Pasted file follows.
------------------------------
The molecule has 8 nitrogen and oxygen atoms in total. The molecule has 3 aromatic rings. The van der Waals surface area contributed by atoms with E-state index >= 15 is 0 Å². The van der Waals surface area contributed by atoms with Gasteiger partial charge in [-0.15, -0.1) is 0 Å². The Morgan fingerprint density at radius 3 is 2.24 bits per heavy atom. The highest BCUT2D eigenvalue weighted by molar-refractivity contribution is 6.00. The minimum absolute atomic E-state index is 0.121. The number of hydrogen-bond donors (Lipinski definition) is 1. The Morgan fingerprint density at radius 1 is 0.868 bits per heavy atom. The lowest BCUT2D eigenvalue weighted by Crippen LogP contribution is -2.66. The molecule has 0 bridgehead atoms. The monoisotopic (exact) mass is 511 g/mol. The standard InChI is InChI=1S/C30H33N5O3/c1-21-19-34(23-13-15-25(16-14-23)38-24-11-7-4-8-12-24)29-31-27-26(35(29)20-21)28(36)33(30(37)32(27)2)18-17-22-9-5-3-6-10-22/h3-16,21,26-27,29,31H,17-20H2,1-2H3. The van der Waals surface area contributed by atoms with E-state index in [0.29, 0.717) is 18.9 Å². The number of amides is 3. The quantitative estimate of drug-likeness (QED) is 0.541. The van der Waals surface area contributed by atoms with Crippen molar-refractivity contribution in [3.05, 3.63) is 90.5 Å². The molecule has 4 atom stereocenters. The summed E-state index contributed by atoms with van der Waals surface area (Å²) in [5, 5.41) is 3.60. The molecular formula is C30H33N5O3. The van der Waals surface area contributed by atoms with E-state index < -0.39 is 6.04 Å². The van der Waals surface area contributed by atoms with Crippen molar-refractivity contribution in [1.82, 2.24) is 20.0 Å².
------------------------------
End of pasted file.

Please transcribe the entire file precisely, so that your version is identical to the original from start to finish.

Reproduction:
The molecule has 8 nitrogen and oxygen atoms in total. The molecule has 3 aromatic rings. The van der Waals surface area contributed by atoms with E-state index >= 15 is 0 Å². The van der Waals surface area contributed by atoms with Gasteiger partial charge in [-0.15, -0.1) is 0 Å². The Morgan fingerprint density at radius 3 is 2.24 bits per heavy atom. The highest BCUT2D eigenvalue weighted by molar-refractivity contribution is 6.00. The minimum absolute atomic E-state index is 0.121. The number of hydrogen-bond donors (Lipinski definition) is 1. The Morgan fingerprint density at radius 1 is 0.868 bits per heavy atom. The lowest BCUT2D eigenvalue weighted by Crippen LogP contribution is -2.66. The molecule has 0 bridgehead atoms. The monoisotopic (exact) mass is 511 g/mol. The standard InChI is InChI=1S/C30H33N5O3/c1-21-19-34(23-13-15-25(16-14-23)38-24-11-7-4-8-12-24)29-31-27-26(35(29)20-21)28(36)33(30(37)32(27)2)18-17-22-9-5-3-6-10-22/h3-16,21,26-27,29,31H,17-20H2,1-2H3. The van der Waals surface area contributed by atoms with E-state index in [0.29, 0.717) is 18.9 Å². The number of amides is 3. The quantitative estimate of drug-likeness (QED) is 0.541. The van der Waals surface area contributed by atoms with Crippen molar-refractivity contribution in [3.05, 3.63) is 90.5 Å². The molecule has 4 atom stereocenters. The summed E-state index contributed by atoms with van der Waals surface area (Å²) in [5, 5.41) is 3.60. The molecular formula is C30H33N5O3. The van der Waals surface area contributed by atoms with E-state index < -0.39 is 6.04 Å². The van der Waals surface area contributed by atoms with Crippen molar-refractivity contribution in [1.82, 2.24) is 20.0 Å².